Forest Gardens are, on average, 1 acre in size. One farmer, or farming family, cares for each Forest Garden on their own land. The average Forest Garden has 2,500 trees, most of which are planted in the first or second year along the Forest Garden's perimeter, which Trees for the Future calls the "Living Fence". In the third and fourth years, the remaining trees are strategically placed where it will best benefit the farmer's Forest Garden. On average, a Forest Garden offsets 144.64 metric tons of carbon dioxide (CO2) per acre over 20 years.[8]

Collaborative Partnerships

Trees for the Future works closely with Futures Agribusiness (FAGRIB) in Chad and Cameroon to teach farmers the Forest Garden Approach.[9]

In 2019, they partnered with the Kenya Scout Association (KSA) to contribute to Kenya's 2030 Vision to restore 10% of Kenya's tree cover, by developing tree nurseries at schools.

In Gambia, TREES works with Gambia Rising to provide access to education and water, as well as income and nutrition opportunities through the Forest Garden Approach.

Trees for the Future works with The Great Green Wall in Senegal and Mali, supporting their initiative to bring life back to Africa's degraded landscapes whilst providing food security, jobs and security for families throughout the Sub-Saharan region.[9]

UN and SDGs

Trees for the Future's work in agroforestry meets nine out of seventeen United Nations Sustainable Development Goals:


Goal 12: Ensure Sustainable consumption and productive patterns

Goal 13: Take urgent action to combat climate change and its impacts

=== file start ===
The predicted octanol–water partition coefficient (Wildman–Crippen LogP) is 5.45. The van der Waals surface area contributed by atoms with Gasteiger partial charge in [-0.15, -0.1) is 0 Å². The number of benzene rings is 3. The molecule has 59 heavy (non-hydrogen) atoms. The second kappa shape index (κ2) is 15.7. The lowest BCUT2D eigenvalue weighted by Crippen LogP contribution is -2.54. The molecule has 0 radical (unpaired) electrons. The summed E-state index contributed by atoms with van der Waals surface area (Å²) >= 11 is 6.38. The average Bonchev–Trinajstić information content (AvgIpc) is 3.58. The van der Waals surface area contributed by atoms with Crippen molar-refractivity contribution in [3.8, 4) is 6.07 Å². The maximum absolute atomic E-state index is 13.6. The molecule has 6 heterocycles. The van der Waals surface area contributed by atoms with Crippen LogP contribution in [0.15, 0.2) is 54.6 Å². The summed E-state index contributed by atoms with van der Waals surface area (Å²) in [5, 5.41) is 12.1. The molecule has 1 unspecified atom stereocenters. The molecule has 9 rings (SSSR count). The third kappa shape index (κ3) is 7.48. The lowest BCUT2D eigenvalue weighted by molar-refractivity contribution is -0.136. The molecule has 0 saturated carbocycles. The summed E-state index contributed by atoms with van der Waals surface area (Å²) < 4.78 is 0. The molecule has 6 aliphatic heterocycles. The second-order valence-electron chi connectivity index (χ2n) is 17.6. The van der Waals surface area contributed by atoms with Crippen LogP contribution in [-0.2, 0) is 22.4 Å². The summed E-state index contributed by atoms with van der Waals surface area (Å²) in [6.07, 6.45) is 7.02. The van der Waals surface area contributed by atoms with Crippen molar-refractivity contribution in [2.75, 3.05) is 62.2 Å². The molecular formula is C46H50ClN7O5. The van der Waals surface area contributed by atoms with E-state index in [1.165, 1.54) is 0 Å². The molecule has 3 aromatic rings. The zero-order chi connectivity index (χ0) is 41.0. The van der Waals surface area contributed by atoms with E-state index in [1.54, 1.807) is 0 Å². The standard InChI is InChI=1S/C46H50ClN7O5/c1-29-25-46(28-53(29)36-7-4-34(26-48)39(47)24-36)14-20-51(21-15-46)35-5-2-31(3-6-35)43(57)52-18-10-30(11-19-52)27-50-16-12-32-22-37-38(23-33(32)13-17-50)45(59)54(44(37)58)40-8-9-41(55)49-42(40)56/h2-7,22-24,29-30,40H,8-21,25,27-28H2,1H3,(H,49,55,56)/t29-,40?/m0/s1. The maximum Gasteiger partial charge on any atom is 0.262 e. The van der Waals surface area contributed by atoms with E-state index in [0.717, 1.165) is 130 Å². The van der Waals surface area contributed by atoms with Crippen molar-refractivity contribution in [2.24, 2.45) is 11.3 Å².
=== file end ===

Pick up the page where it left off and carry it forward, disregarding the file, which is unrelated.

Goal 15: Protect, restore and promote sustainable use of terrestrial ecosystems, sustainably manage forests, combat desertification and halt and reverse land degradation and halt biodiversity loss.

Food Security + Nutrition

Goal 2: End hunger, achieve food security and improved nutrition and promote sustainable agriculture.

Goal 3: Ensure healthy lives and promote well-being for all ages

Economic + Social Equity

Goal 1: End poverty in all its forms everywhere

Goal 8: Promote sustained, inclusive and sustainable economic growth, full and productive employment and decent work for all.

Goal 10: Reduce inequality within and among countries

Goal 17: Strengthen the means of implementation and revitalize the global partnership for sustainable development[10]

History edit

Trees for the Future, originally called The New Forests Project, was incorporated as a 50(c)(3) nonprofit in 1989 by their founder Dave Deppner.

In June 1993, Trees for the Future was invited to join the White House panel on Global Climate Change, where they continued to serve through 2000.

In response to Hurricane Mitch in November 1998, TREES began planting trees in Honduras and later expanded across Central America. By December 2003, they had planted 30 million trees globally.

In 2005, Trees for the Future established the world's first long-distance training program which reached over 2,000 trainees in four years.[10]

In 2006, TREES was recognized by Honduran President Manuel Zelaya, Ethiopian President Girma Wolde-Giorgis and Nobel Prize winning activist and tree planter Wangari Maathai at the United Nations Headquarters in New York.

In February 2010, the Maryland House of Delegates recognized TREES for two decades of reforestation leadership and the planting of 65 million trees.

On September 10, 2011, TREES' Executive Director Dave Deppner died and was replaced by his friend and colleague, John Leary.[11]

In December 2014, TREES reached 100 million trees planted.